Kootenai River in NW Montana, near Canadian Border

Kootenai River in NW Montana, near Canadian Border
photo by Gene Tunick of Eureka, Montana

Saturday, November 5, 2011

Tip O'Day #208 - Make Your Readers Want to Stay

Guest blogger Mike Nettleton presents “Short Attention Span Theatre.”

After 25 plus years of writing and editing for other writers and 6 published novels, I’ve come to one major conclusion: you need to grab your reader’s attention at the beginning of your story. Too many writers spend the first chapter setting the scene and introducing us to the protagonist. Then, usually somewhere late in the second or third chapter, they provide the event that is the true beginning of the story.

The perfect example of somebody who knows how to hit the ground running with a story is Lee Child and his Jack Reacher books. Within the first three paragraphs, Child has you on the edge of your seat wondering what will happen next. This concept is especially important in genre books, but even for a literary novel, you should get your characters moving and reacting to events.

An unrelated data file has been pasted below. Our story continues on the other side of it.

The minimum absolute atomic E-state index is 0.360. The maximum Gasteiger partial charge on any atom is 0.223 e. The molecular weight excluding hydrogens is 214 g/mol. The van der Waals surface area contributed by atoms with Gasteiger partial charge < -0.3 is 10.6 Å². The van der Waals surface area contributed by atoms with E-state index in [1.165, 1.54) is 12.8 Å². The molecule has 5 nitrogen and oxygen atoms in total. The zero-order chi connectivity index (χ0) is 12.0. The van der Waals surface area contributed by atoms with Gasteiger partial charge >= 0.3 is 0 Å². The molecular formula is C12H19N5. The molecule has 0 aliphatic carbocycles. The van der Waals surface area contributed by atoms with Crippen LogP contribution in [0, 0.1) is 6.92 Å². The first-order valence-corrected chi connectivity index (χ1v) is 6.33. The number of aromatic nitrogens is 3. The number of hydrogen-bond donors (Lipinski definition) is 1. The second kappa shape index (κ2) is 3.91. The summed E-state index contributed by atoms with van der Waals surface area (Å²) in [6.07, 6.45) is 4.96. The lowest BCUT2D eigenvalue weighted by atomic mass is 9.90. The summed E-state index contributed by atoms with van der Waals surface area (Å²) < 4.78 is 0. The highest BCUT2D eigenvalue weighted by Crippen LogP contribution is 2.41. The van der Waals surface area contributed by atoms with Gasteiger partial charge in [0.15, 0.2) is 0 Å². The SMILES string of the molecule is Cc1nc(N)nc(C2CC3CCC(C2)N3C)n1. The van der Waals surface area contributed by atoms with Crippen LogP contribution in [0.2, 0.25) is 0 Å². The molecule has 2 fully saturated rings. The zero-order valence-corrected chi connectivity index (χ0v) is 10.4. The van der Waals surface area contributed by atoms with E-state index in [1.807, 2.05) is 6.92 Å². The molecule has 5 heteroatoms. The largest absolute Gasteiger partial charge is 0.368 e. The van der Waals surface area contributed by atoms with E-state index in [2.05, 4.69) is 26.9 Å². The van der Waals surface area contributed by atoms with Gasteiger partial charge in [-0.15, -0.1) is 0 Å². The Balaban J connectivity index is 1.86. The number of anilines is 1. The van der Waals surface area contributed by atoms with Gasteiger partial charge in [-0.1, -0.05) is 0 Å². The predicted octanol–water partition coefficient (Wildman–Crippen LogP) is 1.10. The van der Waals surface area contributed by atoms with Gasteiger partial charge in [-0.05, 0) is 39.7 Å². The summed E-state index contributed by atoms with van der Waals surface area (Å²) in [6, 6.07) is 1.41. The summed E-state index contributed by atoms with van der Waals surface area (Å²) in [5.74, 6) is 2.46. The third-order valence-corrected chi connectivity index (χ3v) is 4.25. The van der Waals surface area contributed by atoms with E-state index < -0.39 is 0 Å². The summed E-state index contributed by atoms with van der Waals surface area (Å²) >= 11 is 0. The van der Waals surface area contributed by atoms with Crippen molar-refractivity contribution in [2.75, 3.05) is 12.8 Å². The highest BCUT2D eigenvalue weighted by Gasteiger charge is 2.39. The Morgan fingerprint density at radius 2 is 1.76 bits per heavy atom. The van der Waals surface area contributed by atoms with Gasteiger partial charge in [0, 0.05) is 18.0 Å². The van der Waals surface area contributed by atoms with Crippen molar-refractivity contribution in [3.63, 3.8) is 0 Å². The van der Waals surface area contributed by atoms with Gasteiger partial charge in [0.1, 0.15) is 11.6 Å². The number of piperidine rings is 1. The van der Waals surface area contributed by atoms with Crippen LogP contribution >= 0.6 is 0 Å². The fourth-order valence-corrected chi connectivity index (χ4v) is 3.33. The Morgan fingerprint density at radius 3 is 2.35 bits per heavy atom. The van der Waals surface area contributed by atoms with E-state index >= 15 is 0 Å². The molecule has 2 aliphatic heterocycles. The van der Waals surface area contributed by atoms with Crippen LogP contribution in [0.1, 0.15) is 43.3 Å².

Since I mostly write mystery and detective fiction, the murder is a favorite place to start. Here’s how I began Shotgun Start:

She huddled against the wall, hearing a playback of her father’s voice in her head. “Do not point a weapon at something you do not intend to kill.”
“Loud and clear, Daddy dearest,” she murmured, running her fingers along the chill barrels of the shotgun lying across her lap. “One dead man, coming up.” Nausea tugged at her stomach even as she smiled at her own sick sense of humor.

My guess is most readers will stick around to find out who dies and why. Remember, the best way for our readers to get to know a character is through actions and reactions.

Check out Mike’s website at www.deadlyduomysteries.com or read a sample chapter of Shotgun Start at http://www.amazon.com/Shotgun-Start-Neal-Mystery-ebook/dp/B005QCXY0K

1 comment:

  1. Even in Non-fiction,you need to keep them hooked.

    I am disabled and many of my friends and readers were begging me to write about how I got started writing. It is a story, it just happens to be true.

    I had this disease not too many have heard of. I wrote a book explaining what I went through, what my family went through, and added symptoms, treatments, and medications I tried. Then I wrote about other diseases, and medical terms in layman's terms. It starts as a story and stays informational until the end.

    I have had quite a number of new authors asking me for advice, so wrote a few books for writers. 'How To' books are very informative, but you have to hook the reader just the same.